Dealing effectively with stagnation
Charles Prideaux, head of institutional business for the EMEA region at BlackRock, outlines three possible scenarios for the global economy.
Rarely have investors faced such a high and prolonged level of uncertainty. The endless turns and twists of the euro-zone crisis, the lacklustre nature of the US recovery and the high level of opacity surrounding the future direction of the Chinese economy make it hard for even the most experienced investors to determine an appropriate course of action. Earlier this year, the BlackRock Investment Institute, which brings together portfolio managers from across asset classes and regions, sought to address that challenge by identifying a number of likely investment scenarios and ranking them on a probability basis.
The resulting framework assigned the highest probability to a scenario of divergence between faster-growing emerging markets and the debt-ridden developed world. Within developed economies, the anticipated decoupling would see the US and, to a lesser extent, Japan muddle through, with Europe experiencing a shallow recession.
Ominously, however, the second most likely outcome was the so-called nemesis scenario - named after the Greek Goddess who wreaks havoc and vengeance - of a deep global recession, reflecting the significant risks posed by the European debt crisis. The third most probable scenario, dubbed stagnation, was one of faltering global growth and near recessionary conditions in much of the developed world.
Back to stagnation
Now that we have entered the second half of 2012, it is an opportune moment to revisit those scenarios and their investment implications. New analysis from the Institute shows that, while divergence was indeed the dominant scenario during the first quarter of this year, it has largely been supplanted by stagnation during the second quarter. This disappointing turnaround was the result of ineffective policy moves to stem the European debt crisis and worsening global economic data.
Looking ahead, continued deleveraging in the developed world and the euro-zone in particular, coupled with scepticism over policymakers' responses, have increased the likelihood that stagnation will prevail for the remainder of the year. This, in turn, means at best anaemic growth in the developed world and bouts of risk-on/risk-off market gyrations, with assets and markets moving in lockstep.
While divergence has taken a backseat, the expectation is that the US will continue to outperform Europe, and that China and other emerging markets will use interest rate cuts and fiscal measures to underpin their higher growth levels.
On the positive side, the nemesis scenario of a deep global recession has declined somewhat as the spectre of a disorderly euro-zone collapse appears to be fading. Nevertheless, it remains uncomfortably high. What's more, investors now also have to worry about US lawmakers' ability to avert the so-called fiscal cliff. If unresolved, the expiry of fiscal measures and automatic budget cuts could shave off as much as 4% of the country's GDP.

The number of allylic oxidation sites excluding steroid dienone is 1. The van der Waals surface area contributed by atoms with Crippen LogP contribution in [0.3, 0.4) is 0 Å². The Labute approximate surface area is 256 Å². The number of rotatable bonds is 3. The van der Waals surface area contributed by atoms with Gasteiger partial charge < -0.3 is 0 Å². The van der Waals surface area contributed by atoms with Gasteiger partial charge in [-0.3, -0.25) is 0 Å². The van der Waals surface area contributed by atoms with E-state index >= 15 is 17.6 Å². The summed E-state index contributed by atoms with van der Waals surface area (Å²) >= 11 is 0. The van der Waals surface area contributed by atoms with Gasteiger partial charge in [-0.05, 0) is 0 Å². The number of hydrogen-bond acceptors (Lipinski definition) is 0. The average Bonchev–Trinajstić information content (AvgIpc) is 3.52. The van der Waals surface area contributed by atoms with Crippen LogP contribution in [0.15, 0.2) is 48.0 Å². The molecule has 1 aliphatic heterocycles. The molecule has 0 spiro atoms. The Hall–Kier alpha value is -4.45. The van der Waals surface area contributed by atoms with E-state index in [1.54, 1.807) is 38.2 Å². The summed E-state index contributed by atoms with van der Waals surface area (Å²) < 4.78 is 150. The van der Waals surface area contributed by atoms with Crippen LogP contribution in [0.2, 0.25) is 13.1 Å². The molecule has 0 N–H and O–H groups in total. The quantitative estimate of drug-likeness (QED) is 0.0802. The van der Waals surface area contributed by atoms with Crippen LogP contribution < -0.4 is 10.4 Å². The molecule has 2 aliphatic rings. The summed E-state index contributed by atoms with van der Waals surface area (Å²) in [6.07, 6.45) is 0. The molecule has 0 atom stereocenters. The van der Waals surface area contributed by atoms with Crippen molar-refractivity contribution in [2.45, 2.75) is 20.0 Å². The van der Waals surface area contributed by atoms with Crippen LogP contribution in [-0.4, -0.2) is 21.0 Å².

How do you meet your outcomes?
So what actions can investors take? The answer is complex. Stagnation and the associated risk-on/risk-off markets require a defensive approach, but investors should also be mindful of the dangers associated with the generalised flight to 'safety'. Since the start of the crisis, it has become abundantly clear there is no such a thing as a risk-free asset. Yet, with the number of government bond issuers that are perceived as safe by the market dwindling rapidly, the price of investing in the remaining 'safe haven' government bonds has continued to ratchet up. In many instances, investors now have to accept negative real yields but also significant volatility and record levels of duration risk. The latter could be particularly painful in the event of an unexpected yield reversal. By way of example, recouping the price losses associated with a 1% yield rise in 30-year US treasuries would take 5.8 years.
For institutional investors having the right liability -hedging framework in place has proven particularly beneficial over the last few years. However, today it clearly pays to implement any hedging policy in a dynamic and market-aware manner. From a return perspective, dealing with stagnation demands targeted risk management and an ability to implement asset allocation nimbly and efficiently across a wide opportunity set. This means, for instance, loosening the constraints of your bond portfolio, or selecting high-quality alternatives that can provide higher returns with a low correlation to traditional mainstream assets. Across the portfolio, but particularly in deflation-prone developed markets, we also suggest an explicit focus on quality and steady cash flows. High-quality global equities that combine strong and sustainable dividend streams with relatively low volatility appear particularly appealing from this perspective.
Charles Prideaux is head of institutional business for the EMEA region at BlackRock